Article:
Lone horseback rider. October 2021

The hollow. October 2021

Maple leaves. October 2022

Hiking a trail. October 2022

In the distance, you may see Minnesota. October 2022

In the distance you may see Minnesota. Oct. 2022


Prophecy Song by Joanne Shenandoah

Prophecy Song speaks to people to stand for yourself, be authentic in who you are, and to stand up for what you, yourself stand for and believe. The Cormorant bird (a water bird) in this video represents: the spirit world (black) and the people who have been looked down upon by others. The Cormorant bird is looked at as an ugly, worthless bird by some. The Cormorant bird due to being a water bird, has the ability to dive into water, find nourishment, and fly back out. Symbolic of a person that is able to dive into deep emotions, find the nourishment, and release the emotions. Standing in their own power.

Photography & video by Cynthia Bergsbaken sharing Sica Hollow, SD and nature.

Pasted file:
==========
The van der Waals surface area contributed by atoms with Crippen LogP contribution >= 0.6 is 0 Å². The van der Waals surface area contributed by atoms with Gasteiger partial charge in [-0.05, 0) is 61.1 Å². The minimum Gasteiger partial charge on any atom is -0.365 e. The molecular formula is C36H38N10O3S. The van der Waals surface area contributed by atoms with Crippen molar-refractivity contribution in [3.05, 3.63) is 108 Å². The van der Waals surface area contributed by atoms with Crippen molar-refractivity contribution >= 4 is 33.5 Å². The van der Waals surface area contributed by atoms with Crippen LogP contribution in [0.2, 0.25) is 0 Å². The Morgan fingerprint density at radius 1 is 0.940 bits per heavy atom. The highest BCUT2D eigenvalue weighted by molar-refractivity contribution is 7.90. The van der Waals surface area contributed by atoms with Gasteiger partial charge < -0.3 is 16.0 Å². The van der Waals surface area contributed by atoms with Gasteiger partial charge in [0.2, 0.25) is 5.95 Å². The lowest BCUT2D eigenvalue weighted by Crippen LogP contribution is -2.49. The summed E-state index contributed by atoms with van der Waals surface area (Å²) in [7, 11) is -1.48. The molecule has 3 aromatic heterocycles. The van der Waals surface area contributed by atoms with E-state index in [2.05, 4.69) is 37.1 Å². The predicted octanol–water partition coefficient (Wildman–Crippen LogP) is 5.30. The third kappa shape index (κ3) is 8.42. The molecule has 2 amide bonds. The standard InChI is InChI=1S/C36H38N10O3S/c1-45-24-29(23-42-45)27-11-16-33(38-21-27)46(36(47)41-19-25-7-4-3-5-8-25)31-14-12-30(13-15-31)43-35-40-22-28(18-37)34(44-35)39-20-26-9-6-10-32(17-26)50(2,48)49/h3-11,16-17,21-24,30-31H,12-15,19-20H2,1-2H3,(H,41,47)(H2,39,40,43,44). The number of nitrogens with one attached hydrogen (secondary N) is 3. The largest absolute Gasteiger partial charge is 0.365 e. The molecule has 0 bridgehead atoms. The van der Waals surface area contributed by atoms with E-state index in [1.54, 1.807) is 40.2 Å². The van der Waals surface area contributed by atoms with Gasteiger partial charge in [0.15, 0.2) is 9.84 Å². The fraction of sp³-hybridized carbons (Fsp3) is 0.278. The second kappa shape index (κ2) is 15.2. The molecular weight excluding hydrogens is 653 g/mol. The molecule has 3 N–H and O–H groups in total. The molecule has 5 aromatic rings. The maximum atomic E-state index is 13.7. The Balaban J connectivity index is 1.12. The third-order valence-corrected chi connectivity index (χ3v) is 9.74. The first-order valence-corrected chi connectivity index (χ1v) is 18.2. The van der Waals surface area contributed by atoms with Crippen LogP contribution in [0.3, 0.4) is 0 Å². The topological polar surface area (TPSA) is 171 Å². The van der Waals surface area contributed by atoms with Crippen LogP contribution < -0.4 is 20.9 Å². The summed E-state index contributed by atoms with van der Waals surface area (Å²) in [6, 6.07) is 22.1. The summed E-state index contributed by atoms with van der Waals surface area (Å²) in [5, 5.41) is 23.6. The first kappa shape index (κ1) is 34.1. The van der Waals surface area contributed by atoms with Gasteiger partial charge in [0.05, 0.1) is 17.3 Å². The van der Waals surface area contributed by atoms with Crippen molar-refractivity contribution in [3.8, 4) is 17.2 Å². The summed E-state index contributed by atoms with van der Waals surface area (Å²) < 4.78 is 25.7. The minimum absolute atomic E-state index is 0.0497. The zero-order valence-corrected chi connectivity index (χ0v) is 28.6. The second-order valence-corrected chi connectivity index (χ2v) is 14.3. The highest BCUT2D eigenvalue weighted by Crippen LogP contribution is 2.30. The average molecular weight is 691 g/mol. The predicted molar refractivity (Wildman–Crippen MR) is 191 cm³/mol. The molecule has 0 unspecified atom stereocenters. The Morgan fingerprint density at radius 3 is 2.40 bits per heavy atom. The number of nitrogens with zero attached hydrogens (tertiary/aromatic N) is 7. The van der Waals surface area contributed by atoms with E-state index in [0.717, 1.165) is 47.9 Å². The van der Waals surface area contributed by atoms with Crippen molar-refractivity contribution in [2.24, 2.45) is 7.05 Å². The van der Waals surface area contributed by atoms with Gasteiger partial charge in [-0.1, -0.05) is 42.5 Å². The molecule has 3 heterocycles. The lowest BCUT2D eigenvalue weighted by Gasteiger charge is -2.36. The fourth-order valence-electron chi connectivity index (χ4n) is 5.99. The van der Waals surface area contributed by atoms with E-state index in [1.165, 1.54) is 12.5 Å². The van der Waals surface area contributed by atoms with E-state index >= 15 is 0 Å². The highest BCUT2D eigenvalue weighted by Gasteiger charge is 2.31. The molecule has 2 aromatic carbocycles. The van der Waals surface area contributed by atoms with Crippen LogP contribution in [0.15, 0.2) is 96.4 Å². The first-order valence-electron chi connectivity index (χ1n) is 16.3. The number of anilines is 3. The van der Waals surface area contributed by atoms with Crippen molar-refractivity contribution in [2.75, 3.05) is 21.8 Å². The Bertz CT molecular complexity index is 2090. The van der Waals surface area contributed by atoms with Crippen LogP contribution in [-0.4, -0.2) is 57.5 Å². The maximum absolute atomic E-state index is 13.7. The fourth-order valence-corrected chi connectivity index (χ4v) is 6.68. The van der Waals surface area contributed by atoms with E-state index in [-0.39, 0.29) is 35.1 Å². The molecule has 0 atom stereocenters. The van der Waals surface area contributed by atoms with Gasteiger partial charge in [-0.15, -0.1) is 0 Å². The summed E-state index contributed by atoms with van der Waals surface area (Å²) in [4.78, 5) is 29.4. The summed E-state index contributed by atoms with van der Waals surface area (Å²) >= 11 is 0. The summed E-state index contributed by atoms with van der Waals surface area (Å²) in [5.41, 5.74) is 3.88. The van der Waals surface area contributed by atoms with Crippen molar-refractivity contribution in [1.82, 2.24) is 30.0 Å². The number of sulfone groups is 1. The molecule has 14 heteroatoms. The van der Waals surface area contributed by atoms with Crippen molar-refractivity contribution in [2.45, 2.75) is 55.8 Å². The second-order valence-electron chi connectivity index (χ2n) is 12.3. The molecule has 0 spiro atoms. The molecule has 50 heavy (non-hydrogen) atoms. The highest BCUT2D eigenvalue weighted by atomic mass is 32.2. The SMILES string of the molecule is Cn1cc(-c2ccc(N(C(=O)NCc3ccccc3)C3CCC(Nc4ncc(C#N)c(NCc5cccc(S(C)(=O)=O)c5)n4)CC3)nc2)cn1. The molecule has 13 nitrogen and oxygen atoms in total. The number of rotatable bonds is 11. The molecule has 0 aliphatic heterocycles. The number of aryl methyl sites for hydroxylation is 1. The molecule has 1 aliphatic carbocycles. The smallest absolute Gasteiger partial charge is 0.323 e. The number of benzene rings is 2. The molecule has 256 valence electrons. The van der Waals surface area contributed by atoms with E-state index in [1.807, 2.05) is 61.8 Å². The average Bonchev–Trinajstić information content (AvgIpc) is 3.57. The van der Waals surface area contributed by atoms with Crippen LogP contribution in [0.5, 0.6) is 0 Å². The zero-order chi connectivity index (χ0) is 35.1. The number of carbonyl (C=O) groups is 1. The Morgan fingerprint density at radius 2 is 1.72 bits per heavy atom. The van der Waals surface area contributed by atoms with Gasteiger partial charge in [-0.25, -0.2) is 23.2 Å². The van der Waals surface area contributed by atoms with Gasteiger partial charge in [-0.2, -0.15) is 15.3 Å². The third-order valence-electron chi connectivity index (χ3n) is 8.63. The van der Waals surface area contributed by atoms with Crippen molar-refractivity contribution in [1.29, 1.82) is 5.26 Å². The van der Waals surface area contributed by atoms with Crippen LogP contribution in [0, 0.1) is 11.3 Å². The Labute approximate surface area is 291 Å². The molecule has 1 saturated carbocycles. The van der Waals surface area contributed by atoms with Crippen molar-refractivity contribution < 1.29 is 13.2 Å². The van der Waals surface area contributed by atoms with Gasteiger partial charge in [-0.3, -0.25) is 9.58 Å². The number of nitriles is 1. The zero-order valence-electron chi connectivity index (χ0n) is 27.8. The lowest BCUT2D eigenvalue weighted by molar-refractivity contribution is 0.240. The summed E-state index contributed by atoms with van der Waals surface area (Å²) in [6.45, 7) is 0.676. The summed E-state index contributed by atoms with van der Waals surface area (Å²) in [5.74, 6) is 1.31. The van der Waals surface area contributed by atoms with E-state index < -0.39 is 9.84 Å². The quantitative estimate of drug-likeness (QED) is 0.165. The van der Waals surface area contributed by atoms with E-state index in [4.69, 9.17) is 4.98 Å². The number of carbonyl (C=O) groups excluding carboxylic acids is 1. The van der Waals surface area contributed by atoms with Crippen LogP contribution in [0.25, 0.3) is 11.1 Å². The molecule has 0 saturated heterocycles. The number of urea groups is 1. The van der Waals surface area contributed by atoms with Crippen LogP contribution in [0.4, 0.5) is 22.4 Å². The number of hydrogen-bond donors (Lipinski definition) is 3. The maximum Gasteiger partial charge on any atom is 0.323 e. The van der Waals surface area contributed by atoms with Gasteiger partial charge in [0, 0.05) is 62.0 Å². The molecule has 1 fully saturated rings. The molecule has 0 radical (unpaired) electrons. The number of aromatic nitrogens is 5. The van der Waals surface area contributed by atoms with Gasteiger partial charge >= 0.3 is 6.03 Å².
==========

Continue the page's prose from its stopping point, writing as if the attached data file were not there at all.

*Try watching this on your T.V. for optimum enjoyment.


Lakota Lullaby by Robert Tree Cody

The Lakota Lullaby song placed with nature photography from: -Sica Hollow, SD (pronounced SHE-cha, Dakota language) State park in the northern prairies of South Dakota, USA -Mid-eastern prairie lands of SD -Northern Minnesota -Northern Wisconsin - Eagle Release ceremony with Bramble Park zoo and the Sisseton Wahpeton Oyate of the Lake Traverse performed on sacred land. marker- 2:38.46 -Bison design is from stoneware from Dakota Stoneware of Bushnell, SD. on marker 5:55.30 Photography by Cynthia Bergsbaken Video created by Cynthia Bergsbaken


If you are interested in having a photo made into a Giclee photo print, please contact me and I will work with you. Contact form is on the Home page.

***All original content is copyrighted by Cynthia Bergsbaken, Perceptive Blogger & Reiki in the Prairie LLC.

Reiki in the Prairie LLC is a legal Entity under law,  2015.
April 11, 2020
Plagiarism is a crime.